The editor’s note in the ninth issue of People’s Literature in 2010 posed the question: “Does the countryside remembered and beautifully described by intellectuals in the modern context still exist? Are we sure our imagination, knowledge and judgment of the countryside are built on real-life experience, not from television or books?” In other words, the goal of non-fiction narratives is to give readers access to the real daily experience without ungrounded hearsay.

Realistic non-fiction usually focuses on the current affairs of daily life, so writers are more like journalists, recording the changes and human feelings in contemporary times. To a great extent, the “reality” here is in fact the voice of the narrator. That is to say, the “reality” the genre pursues is constructed from the author’s perspective. As Hong Zicheng, an expert on contemporary Chinese literature, put it, when a book says something happened, it expects readers to be its witness and believe that event did indeed occur.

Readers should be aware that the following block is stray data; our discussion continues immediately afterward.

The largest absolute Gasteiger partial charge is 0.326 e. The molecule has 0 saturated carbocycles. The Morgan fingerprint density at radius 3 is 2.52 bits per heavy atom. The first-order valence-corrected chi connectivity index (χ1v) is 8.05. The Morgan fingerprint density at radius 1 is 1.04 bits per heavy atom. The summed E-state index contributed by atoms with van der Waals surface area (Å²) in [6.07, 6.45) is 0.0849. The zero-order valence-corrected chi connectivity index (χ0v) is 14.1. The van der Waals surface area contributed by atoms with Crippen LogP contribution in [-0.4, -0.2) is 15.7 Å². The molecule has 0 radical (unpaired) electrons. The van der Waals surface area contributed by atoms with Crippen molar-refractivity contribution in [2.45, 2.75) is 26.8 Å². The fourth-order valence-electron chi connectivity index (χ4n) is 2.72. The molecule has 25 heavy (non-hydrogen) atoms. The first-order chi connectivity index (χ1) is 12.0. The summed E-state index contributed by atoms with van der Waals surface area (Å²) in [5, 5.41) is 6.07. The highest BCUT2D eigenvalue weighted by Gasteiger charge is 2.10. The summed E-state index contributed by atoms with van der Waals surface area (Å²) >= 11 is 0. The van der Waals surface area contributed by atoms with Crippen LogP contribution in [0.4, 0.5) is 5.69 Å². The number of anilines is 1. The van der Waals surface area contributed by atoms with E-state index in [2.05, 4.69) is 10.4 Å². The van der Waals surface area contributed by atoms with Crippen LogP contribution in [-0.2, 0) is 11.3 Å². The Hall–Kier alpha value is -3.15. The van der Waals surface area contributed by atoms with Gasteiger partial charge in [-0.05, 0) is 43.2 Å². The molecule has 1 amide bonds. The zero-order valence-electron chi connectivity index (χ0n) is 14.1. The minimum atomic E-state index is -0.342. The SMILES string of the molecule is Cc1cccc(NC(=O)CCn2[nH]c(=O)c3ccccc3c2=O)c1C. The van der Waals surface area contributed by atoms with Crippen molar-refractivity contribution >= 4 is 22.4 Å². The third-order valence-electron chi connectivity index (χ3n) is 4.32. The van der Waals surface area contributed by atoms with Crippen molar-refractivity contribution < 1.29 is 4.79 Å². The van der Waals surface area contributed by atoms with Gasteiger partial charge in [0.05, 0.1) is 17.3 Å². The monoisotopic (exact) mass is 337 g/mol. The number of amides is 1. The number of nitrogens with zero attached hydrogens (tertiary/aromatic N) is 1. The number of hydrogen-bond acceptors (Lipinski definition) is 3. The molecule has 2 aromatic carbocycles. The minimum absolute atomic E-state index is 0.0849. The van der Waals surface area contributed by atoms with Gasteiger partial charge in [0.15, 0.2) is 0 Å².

Compared to realistic non-fiction, historical non-fiction is rare. Such a concept has been the subject of constant debate since the 1970s and 1980s.

In recent years, non-fiction novels, represented by Zhan Dui by A Lai, have even become like an alien presence in the Chinese literature market. In his book, A Lai tries to describe the history of Zhan Dui, a Khan Tibetan habitat in southwestern China’s Sichuan Province, during the Qing Dynasty (1616-1911). All the textual materials in the novel are documented facts, including the verifiable times, places, figures and events in history. The documents it utilizes contain official records as well as folk materials, such as oral accounts based on field research, private letters and local chronicles.